It's Father's Day in StuyTown this weekend on Sunday June 19th! Read on for some interesting tidbits of information about the origin(s) of Father's Day.
- Fairmont, West Virginia
The holiday has at least two major reported origins in the United States. One occurred when Grace Golden Clayton was the first person to petition to have a Father's Day, also began the tradition. Then, a mine explosion near her hometown of Fairmont, West Virginia killed more than 360 men, and many of them were fathers. A thousand children were left fatherless, and she asked the pastor of her church to dedicate a date that would honor fathers on July 5, 1908. This was the Sunday nearest her late father's birthday. Her father had also been a Methodist preacher.
The first remembrance was held at Williams Memorial Methodist Episcopal Church, South, which today is known as the Central United Methodist Church. A historical marker, erected in 1985, declares Fairmont to be the "birthplace" of Father's Day.
- Spokane, Washington
Another story is that the observance actually originated in Spokane, Washington. Sonora Smart was listening to a Mother's Day sermon in 1909 when it came to her that her father should be honored similarly. Her father, William Jackson Smart, had lovingly raised her and her siblings after her mother's death. She chose to honor him by proposing the idea for a celebration to religious leaders. The first celebration was held in Spokane, Washington on June 19, 1910. Then, pastors throughout Spokane delivered sermons that honored fathers, and news of this spread around the country. Similar celebrations were subsequently held in Miami, Chicago, and Portland, Oregon.
Attempts to make Father's Day a holiday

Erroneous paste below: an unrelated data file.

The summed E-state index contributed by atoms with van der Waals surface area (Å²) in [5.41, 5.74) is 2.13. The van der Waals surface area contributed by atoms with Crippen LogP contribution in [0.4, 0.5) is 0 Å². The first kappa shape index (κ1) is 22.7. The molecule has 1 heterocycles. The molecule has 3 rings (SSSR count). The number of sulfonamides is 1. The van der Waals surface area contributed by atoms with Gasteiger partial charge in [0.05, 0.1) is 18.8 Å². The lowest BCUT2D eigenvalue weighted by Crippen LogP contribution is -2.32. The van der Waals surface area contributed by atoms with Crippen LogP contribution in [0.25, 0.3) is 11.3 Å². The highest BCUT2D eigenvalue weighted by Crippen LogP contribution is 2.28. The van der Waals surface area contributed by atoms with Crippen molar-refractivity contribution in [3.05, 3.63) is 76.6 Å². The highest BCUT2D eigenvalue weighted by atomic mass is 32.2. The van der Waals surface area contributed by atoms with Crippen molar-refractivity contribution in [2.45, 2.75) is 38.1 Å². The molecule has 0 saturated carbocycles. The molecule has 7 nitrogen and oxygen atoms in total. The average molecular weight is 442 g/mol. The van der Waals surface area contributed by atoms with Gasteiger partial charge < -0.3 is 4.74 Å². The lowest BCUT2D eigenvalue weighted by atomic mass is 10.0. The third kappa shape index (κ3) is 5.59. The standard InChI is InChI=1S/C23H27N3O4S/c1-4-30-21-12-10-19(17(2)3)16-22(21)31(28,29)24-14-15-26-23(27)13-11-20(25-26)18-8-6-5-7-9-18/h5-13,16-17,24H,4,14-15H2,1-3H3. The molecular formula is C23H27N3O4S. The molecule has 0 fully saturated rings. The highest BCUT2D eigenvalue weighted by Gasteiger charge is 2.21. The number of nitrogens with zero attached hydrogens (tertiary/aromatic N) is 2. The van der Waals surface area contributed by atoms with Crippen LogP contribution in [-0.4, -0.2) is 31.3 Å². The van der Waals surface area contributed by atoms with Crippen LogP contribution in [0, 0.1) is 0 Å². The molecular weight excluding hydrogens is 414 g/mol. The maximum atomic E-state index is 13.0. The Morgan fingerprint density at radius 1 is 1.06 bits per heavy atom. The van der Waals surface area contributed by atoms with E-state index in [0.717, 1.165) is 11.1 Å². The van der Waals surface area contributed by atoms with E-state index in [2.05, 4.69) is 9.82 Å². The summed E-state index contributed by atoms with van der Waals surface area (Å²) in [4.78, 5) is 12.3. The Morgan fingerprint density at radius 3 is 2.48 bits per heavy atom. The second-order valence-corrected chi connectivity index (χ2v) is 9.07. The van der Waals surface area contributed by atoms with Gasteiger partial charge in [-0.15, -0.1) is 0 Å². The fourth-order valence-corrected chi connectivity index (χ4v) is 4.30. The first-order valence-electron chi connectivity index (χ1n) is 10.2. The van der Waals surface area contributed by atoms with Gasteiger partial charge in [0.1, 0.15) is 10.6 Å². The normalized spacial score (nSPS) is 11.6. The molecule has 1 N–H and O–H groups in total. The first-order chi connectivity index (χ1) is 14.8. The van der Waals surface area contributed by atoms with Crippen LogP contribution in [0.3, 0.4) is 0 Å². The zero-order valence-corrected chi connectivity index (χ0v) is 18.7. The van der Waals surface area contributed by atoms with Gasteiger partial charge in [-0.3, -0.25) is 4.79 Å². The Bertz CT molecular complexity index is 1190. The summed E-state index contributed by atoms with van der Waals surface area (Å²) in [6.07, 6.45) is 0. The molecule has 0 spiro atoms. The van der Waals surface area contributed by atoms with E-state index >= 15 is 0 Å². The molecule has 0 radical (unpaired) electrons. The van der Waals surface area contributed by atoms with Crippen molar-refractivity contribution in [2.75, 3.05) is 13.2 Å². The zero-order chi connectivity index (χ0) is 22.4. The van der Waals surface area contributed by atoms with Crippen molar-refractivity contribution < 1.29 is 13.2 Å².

A bill meant to accord national recognition of the holiday was introduced into Congress in 1913; President Woodrow Wilson wanted to make it an official holiday, but Congress refused because it was feared the day would become commercialized.
Coolidge presidential recognition
President Calvin Coolidge supported establishing a national holiday in 1924, but did not issue a national proclamation.
National Father's Day Committee and Congressional recognition
A National Father's Day Committee was established in New York City, in 1926. Congress recognized the holiday in 1956. In 1966, President Lyndon Johnson signed a proclamation dedicating the third Sunday of June to the holiday, and finally, in 1972, President Richard Nixon made the day a permanent national holiday.
Many historians point out that the idea of a "father's celebration" is actually not a modern invention, but originated in Babylonia when a boy named Elmesu carved what was to be the first Father's Day card in clay – 4000 years ago. In this card, the boy wished his father a long life and good health.
The holiday celebrated worldwide
Father's Day is also observed around the world; in many countries, it is also established to be on the third Sunday in June, although many countries observe it on different days. For example, while Argentina celebrates on the third Sunday in June, Australia celebrates on the first Sunday in September.
Traditions of Father's Day
In the United States, this day is often celebrated by having a special meal at home or going out to eat, and giving Father a present or two – often homemade presents from the children.
Other countries celebrate this special day to honor fathers differently. In Nepal, for example, Father's Day is a solemn celebration that includes a ceremony that both honors recently deceased father's and shows appreciation for those still living.
In Australia, where this holiday is the first day of spring every September, fathers in Victoria get a special honor. There, 32 fathers are crowned "father of the year" each year, one from each of the 32 municipalities.